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Sunday, December 12, 2010

Animal Slave

Animals have enslaved me.

Over the past couple of years there have been some interesting programs on PBS and articles in Psychology today by Nigel Barber, Ph.D. about humans domesticating animals. Dr. Barber writes that dogs and humans domesticated each other, producing a symbiotic relationship that benefited both species.

Symbiotic. Right. Tell that to my cat and the birds that bully me in my yard.

I am quite the attraction in my neighborhood for bird opportunists. I have several projects that require a lot of digging, and as I am moving soil around, I uncover a lot of grubs. Big white juicy grubs.

At first I just squished them, but there were so many that I started packing a cottage cheese container to toss them into. My thinking was that I would drown them and then just add them to the compost.

However, there was a Robin that started hanging out. Pretty soon I was just tossing the grubs to her. She started following me around like a chicken and ended up building her nest in my front tree.

Last summer a Cardinal and a Blue Jay regularly patrolled my vegetables and ate up the cabbage worms that kept attacking my cole crops. In an attempt to save my cabbage, I installed a row cover. As I was clipping it into place the Blue Jay flew over and started scolding me for covering up the groceries. The language he used! Turns out I should of listened because I lost the crop despite my best efforts.

This weekend I began digging out an area for a flagstone patio. As soon as the first spade full of soil hit the wheelbarrow, a Mockingbird flew in to investigate. Yes, you guessed it, pretty soon I’m tossing grubs to him. When I stopped to take a break he flew onto the clothesline and started yelling at me to get back to work.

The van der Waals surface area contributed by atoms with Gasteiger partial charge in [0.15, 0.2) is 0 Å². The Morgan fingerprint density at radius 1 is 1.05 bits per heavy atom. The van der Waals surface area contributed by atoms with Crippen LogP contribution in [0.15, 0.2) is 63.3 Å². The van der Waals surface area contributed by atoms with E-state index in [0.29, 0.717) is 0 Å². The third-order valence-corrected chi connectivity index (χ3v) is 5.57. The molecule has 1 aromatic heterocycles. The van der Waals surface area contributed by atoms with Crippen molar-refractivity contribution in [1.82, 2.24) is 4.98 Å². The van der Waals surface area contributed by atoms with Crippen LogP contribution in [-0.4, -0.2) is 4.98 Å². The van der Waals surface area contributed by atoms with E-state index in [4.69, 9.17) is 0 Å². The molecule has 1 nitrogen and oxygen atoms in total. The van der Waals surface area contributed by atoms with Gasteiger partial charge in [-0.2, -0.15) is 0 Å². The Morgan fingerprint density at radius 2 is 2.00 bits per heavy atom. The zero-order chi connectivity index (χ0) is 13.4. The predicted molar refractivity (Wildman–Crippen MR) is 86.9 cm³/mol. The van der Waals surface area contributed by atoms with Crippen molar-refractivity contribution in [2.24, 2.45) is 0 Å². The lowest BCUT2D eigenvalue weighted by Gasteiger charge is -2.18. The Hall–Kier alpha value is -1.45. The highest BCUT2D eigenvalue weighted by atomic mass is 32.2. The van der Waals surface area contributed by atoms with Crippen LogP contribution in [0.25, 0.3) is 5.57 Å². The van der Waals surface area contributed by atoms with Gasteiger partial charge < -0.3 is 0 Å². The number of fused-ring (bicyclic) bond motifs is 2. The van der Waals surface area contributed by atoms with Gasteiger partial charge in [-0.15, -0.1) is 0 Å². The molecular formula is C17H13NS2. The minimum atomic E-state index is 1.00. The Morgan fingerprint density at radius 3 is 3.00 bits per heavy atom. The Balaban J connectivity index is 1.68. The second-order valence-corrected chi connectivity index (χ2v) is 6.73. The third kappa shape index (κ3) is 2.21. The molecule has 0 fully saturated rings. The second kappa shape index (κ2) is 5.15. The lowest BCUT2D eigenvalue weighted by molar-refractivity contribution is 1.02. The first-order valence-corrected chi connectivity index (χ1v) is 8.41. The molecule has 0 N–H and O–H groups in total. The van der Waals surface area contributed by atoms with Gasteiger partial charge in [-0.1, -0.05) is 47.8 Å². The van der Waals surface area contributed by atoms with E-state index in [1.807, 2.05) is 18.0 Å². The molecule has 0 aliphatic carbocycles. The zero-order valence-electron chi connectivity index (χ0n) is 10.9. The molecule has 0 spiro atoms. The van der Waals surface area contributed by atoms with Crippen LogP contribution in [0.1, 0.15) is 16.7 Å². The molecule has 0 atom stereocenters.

So much for mankind being the dominant species. It’s kind of humbling, really, to think that I am so easily domesticated by my feathered friends. I try to find some dignity in that at least I don’t spend hundreds of dollars on birdseed like other folks I know. There has to be limits to how far we humans should go in accommodating the beast of field and air.

Now if you’ll excuse me, I must sign off. The cat wants to be scratched.

Sunday, December 5, 2010

Grandpa, Why are their Christmas lights weird?

This was the question posed by my neighbor’s grandson. He couldn’t wait to tell us how he tried to explain that we were protecting the citrus trees from freezing, but his grandson just couldn’t process the information.

That’s okay. I’m used to being misunderstood. But you can bet that the same grandson will be presented with an orange next summer.

Frost protection is a tricky business. I’ve often joked with Ed that what I really need is a couple of smudge pots. There’s nothing like the aroma of burning oil on a frosty morning. It smells like victory.

Instead, I use plastic and lights to ward off the cold. I drape 6 mil clear plastic over bent PVC pipe hoops, and then fasten it with clips I made so it doesn’t blow off. To protect my trees I used the same idea of forming a frame over them then added floating row cover or plastic. The trees are still small enough that this contraption works. I’ll have to come up with a new strategy as they grow.

Finding lights has not been easy. We go to the thrift stores to try to find the old fashioned kind that emit heat. The trouble is that you can't find replacement bulbs. Eventually I think I’ll just have to hang a heat light.

I wonder what the grandson will say about that?